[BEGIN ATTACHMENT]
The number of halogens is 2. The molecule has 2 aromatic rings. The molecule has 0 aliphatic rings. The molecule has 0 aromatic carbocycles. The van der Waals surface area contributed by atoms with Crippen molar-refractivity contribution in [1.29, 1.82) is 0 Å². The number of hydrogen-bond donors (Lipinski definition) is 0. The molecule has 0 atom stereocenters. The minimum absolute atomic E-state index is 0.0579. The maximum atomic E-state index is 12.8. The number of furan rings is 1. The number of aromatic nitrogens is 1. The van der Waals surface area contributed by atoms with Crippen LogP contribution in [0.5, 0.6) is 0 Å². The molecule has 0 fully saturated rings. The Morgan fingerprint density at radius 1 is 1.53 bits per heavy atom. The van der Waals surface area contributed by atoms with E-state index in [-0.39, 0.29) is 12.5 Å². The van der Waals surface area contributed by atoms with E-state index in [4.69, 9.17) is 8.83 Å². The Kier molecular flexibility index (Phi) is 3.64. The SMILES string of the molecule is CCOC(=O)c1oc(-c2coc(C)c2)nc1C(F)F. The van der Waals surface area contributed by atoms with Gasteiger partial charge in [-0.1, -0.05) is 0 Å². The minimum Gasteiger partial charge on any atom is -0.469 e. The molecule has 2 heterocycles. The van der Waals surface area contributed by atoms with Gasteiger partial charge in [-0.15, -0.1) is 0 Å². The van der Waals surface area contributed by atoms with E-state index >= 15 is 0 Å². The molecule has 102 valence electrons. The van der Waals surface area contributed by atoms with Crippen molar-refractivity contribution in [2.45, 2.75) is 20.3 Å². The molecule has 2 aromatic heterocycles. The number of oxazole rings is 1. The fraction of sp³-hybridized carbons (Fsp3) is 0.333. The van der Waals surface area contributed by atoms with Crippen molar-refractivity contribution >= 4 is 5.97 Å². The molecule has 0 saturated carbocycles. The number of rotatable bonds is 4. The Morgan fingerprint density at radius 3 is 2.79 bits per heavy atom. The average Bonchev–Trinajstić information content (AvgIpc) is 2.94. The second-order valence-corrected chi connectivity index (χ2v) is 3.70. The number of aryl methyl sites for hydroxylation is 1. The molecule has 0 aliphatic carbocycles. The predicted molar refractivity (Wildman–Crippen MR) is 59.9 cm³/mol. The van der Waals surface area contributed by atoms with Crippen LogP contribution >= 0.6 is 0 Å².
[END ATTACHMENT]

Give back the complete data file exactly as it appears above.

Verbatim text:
The number of halogens is 2. The molecule has 2 aromatic rings. The molecule has 0 aliphatic rings. The molecule has 0 aromatic carbocycles. The van der Waals surface area contributed by atoms with Crippen molar-refractivity contribution in [1.29, 1.82) is 0 Å². The number of hydrogen-bond donors (Lipinski definition) is 0. The molecule has 0 atom stereocenters. The minimum absolute atomic E-state index is 0.0579. The maximum atomic E-state index is 12.8. The number of furan rings is 1. The number of aromatic nitrogens is 1. The van der Waals surface area contributed by atoms with Crippen LogP contribution in [0.5, 0.6) is 0 Å². The molecule has 0 fully saturated rings. The Morgan fingerprint density at radius 1 is 1.53 bits per heavy atom. The van der Waals surface area contributed by atoms with E-state index in [-0.39, 0.29) is 12.5 Å². The van der Waals surface area contributed by atoms with E-state index in [4.69, 9.17) is 8.83 Å². The Kier molecular flexibility index (Phi) is 3.64. The SMILES string of the molecule is CCOC(=O)c1oc(-c2coc(C)c2)nc1C(F)F. The van der Waals surface area contributed by atoms with Gasteiger partial charge in [-0.1, -0.05) is 0 Å². The minimum Gasteiger partial charge on any atom is -0.469 e. The molecule has 2 heterocycles. The van der Waals surface area contributed by atoms with Gasteiger partial charge in [-0.15, -0.1) is 0 Å². The van der Waals surface area contributed by atoms with E-state index >= 15 is 0 Å². The molecule has 102 valence electrons. The van der Waals surface area contributed by atoms with Crippen molar-refractivity contribution in [2.45, 2.75) is 20.3 Å². The molecule has 2 aromatic heterocycles. The number of oxazole rings is 1. The fraction of sp³-hybridized carbons (Fsp3) is 0.333. The van der Waals surface area contributed by atoms with Crippen molar-refractivity contribution >= 4 is 5.97 Å². The molecule has 0 saturated carbocycles. The number of rotatable bonds is 4. The Morgan fingerprint density at radius 3 is 2.79 bits per heavy atom. The average Bonchev–Trinajstić information content (AvgIpc) is 2.94. The second-order valence-corrected chi connectivity index (χ2v) is 3.70. The number of aryl methyl sites for hydroxylation is 1. The molecule has 0 aliphatic carbocycles. The predicted molar refractivity (Wildman–Crippen MR) is 59.9 cm³/mol. The van der Waals surface area contributed by atoms with Crippen LogP contribution >= 0.6 is 0 Å².